The Isles come into this contest off a gritty 4–3 OT victory over the Maple Leafs last night. New York came back twice from two-goal deficits before center John Tavares, who leads the NHL in points, scored the winner with 22 seconds left in the extra frame. The captain has scored in three of the four previous meetings between the teams this season, and will be front and center tonight. So will his wingman, Kyle Okposo, who will be seeing his first action since he suffered a detached retina on Jan. 19. Jaroslav Halak will get the start in net after yielding to Michal Neuvirth against Toronto. Halak is 3-1-0 against the Blueshirts this season, with a 2.51 goals-against average and a .935 save percentage.
The Rangers will answer with Cam Talbot in net. He has been brilliant in his last three starts (2-0-1, .965 save percentage), but Talbot wasn't particularly sharp in the 6–5 win over the Isles last month. Hardnosed winger Tanner Glass is expected to dress in place of James Sheppard, an indication perhaps that the Rangers are anticipating that tempers could flare. Just one more reason to watch.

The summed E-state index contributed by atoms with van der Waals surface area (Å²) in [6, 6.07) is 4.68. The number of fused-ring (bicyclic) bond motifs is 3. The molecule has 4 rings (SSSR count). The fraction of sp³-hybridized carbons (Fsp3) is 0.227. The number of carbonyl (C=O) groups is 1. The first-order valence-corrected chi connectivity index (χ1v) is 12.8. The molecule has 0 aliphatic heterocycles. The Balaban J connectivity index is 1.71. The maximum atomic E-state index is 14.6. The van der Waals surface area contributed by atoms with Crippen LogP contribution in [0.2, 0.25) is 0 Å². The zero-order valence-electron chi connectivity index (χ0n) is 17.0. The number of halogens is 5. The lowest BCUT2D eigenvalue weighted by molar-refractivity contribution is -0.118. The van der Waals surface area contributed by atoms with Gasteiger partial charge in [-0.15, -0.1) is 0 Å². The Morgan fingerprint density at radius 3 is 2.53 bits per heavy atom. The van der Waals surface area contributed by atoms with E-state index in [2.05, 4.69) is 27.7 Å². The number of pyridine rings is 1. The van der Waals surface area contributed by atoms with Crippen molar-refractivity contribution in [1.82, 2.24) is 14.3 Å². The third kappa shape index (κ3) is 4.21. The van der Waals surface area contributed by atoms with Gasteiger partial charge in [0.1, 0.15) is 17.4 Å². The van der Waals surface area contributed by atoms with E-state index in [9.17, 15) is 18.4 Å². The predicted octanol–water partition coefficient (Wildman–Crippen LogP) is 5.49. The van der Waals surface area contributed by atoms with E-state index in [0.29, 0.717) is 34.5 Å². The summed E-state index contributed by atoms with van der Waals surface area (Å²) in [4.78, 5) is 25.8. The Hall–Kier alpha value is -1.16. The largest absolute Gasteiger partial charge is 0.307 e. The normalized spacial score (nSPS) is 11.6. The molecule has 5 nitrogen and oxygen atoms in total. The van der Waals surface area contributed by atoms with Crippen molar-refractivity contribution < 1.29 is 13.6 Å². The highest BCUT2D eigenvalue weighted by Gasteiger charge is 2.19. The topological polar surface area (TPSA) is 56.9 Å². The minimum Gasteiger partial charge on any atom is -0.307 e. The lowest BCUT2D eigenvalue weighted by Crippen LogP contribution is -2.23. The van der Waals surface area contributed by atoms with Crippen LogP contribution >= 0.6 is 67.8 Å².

Rest of the schedule: Stars at Flyers (7 p.m. EST; FS-SW+, CSN-PH); Blue Jackets at Hurricanes (7 p.m. EST; FS-O, FS-CR); Lightning at Canadiens (7:30 p.m. EST; SUN, RDS, SNE); Bruins at Senators (7:30 p.m. EST; NESN, RDS2, TSN5); Jets at Blues (8 p.m. EST; TSN3, FS-MW); Devils at Wild (8 p.m. EST; MSG+ 2, FS-N, FS-WI); Kings at Avalanche (9 p.m. EST; NBCSN, SNW, SNP)
What you missed
• That Tavares kid who plays for the Islanders is pretty good, judging by this nifty tally.
• Minnesota’s popular high school tournament has become a showcase for the state’s finest hockey hair.
The numbers game